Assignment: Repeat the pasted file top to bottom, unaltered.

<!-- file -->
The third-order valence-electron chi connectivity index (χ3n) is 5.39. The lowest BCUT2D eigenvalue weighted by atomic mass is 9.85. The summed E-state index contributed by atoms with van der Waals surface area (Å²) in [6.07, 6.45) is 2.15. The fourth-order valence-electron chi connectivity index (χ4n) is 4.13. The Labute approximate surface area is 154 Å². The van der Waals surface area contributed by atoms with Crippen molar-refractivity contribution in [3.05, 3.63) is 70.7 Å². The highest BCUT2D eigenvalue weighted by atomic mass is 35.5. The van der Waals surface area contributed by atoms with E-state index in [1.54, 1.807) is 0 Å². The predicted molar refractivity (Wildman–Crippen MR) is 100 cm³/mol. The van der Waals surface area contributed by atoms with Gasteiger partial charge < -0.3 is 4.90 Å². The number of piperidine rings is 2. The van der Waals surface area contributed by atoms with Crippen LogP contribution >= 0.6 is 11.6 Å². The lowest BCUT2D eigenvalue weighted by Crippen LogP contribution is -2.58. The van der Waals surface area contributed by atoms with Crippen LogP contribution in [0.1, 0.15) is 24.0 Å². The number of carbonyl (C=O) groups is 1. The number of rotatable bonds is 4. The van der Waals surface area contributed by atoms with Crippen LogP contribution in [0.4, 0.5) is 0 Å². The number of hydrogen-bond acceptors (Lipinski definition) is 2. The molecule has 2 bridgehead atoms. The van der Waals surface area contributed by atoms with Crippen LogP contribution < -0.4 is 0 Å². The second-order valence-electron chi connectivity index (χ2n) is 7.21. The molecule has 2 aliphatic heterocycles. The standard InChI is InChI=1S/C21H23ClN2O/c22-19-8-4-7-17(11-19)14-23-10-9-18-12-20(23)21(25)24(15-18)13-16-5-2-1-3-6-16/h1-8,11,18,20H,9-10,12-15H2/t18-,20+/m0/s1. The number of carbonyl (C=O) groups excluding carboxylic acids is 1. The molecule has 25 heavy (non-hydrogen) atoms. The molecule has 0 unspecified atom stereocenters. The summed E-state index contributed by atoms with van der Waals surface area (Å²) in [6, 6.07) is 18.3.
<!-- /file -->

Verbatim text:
The third-order valence-electron chi connectivity index (χ3n) is 5.39. The lowest BCUT2D eigenvalue weighted by atomic mass is 9.85. The summed E-state index contributed by atoms with van der Waals surface area (Å²) in [6.07, 6.45) is 2.15. The fourth-order valence-electron chi connectivity index (χ4n) is 4.13. The Labute approximate surface area is 154 Å². The van der Waals surface area contributed by atoms with Crippen molar-refractivity contribution in [3.05, 3.63) is 70.7 Å². The highest BCUT2D eigenvalue weighted by atomic mass is 35.5. The van der Waals surface area contributed by atoms with E-state index in [1.54, 1.807) is 0 Å². The predicted molar refractivity (Wildman–Crippen MR) is 100 cm³/mol. The van der Waals surface area contributed by atoms with Gasteiger partial charge < -0.3 is 4.90 Å². The number of piperidine rings is 2. The van der Waals surface area contributed by atoms with Crippen LogP contribution >= 0.6 is 11.6 Å². The lowest BCUT2D eigenvalue weighted by Crippen LogP contribution is -2.58. The van der Waals surface area contributed by atoms with Crippen LogP contribution in [0.1, 0.15) is 24.0 Å². The number of carbonyl (C=O) groups is 1. The number of rotatable bonds is 4. The van der Waals surface area contributed by atoms with Crippen LogP contribution in [0.4, 0.5) is 0 Å². The number of hydrogen-bond acceptors (Lipinski definition) is 2. The molecule has 2 bridgehead atoms. The van der Waals surface area contributed by atoms with Crippen LogP contribution < -0.4 is 0 Å². The second-order valence-electron chi connectivity index (χ2n) is 7.21. The molecule has 2 aliphatic heterocycles. The standard InChI is InChI=1S/C21H23ClN2O/c22-19-8-4-7-17(11-19)14-23-10-9-18-12-20(23)21(25)24(15-18)13-16-5-2-1-3-6-16/h1-8,11,18,20H,9-10,12-15H2/t18-,20+/m0/s1. The number of carbonyl (C=O) groups excluding carboxylic acids is 1. The molecule has 25 heavy (non-hydrogen) atoms. The molecule has 0 unspecified atom stereocenters. The summed E-state index contributed by atoms with van der Waals surface area (Å²) in [6, 6.07) is 18.3.